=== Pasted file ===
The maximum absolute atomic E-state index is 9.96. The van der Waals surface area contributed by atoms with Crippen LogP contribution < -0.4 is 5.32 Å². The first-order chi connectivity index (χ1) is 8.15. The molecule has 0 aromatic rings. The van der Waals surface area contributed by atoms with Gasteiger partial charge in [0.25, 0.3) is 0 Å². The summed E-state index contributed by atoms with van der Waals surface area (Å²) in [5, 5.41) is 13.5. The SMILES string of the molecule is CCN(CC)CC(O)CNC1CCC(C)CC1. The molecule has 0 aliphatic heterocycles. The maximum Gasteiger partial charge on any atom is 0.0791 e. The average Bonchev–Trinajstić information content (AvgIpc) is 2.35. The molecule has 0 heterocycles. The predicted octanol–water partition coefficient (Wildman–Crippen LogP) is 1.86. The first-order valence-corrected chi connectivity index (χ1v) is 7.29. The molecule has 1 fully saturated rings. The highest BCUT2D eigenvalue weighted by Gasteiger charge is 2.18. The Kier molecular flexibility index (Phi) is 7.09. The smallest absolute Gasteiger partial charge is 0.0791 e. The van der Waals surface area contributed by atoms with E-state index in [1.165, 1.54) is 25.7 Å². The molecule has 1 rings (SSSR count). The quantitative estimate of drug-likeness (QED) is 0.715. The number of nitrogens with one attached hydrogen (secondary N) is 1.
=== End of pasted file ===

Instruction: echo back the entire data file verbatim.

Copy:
The maximum absolute atomic E-state index is 9.96. The van der Waals surface area contributed by atoms with Crippen LogP contribution < -0.4 is 5.32 Å². The first-order chi connectivity index (χ1) is 8.15. The molecule has 0 aromatic rings. The van der Waals surface area contributed by atoms with Gasteiger partial charge in [0.25, 0.3) is 0 Å². The summed E-state index contributed by atoms with van der Waals surface area (Å²) in [5, 5.41) is 13.5. The SMILES string of the molecule is CCN(CC)CC(O)CNC1CCC(C)CC1. The molecule has 0 aliphatic heterocycles. The maximum Gasteiger partial charge on any atom is 0.0791 e. The average Bonchev–Trinajstić information content (AvgIpc) is 2.35. The molecule has 0 heterocycles. The predicted octanol–water partition coefficient (Wildman–Crippen LogP) is 1.86. The first-order valence-corrected chi connectivity index (χ1v) is 7.29. The molecule has 1 fully saturated rings. The highest BCUT2D eigenvalue weighted by Gasteiger charge is 2.18. The Kier molecular flexibility index (Phi) is 7.09. The smallest absolute Gasteiger partial charge is 0.0791 e. The van der Waals surface area contributed by atoms with E-state index in [1.165, 1.54) is 25.7 Å². The molecule has 1 rings (SSSR count). The quantitative estimate of drug-likeness (QED) is 0.715. The number of nitrogens with one attached hydrogen (secondary N) is 1.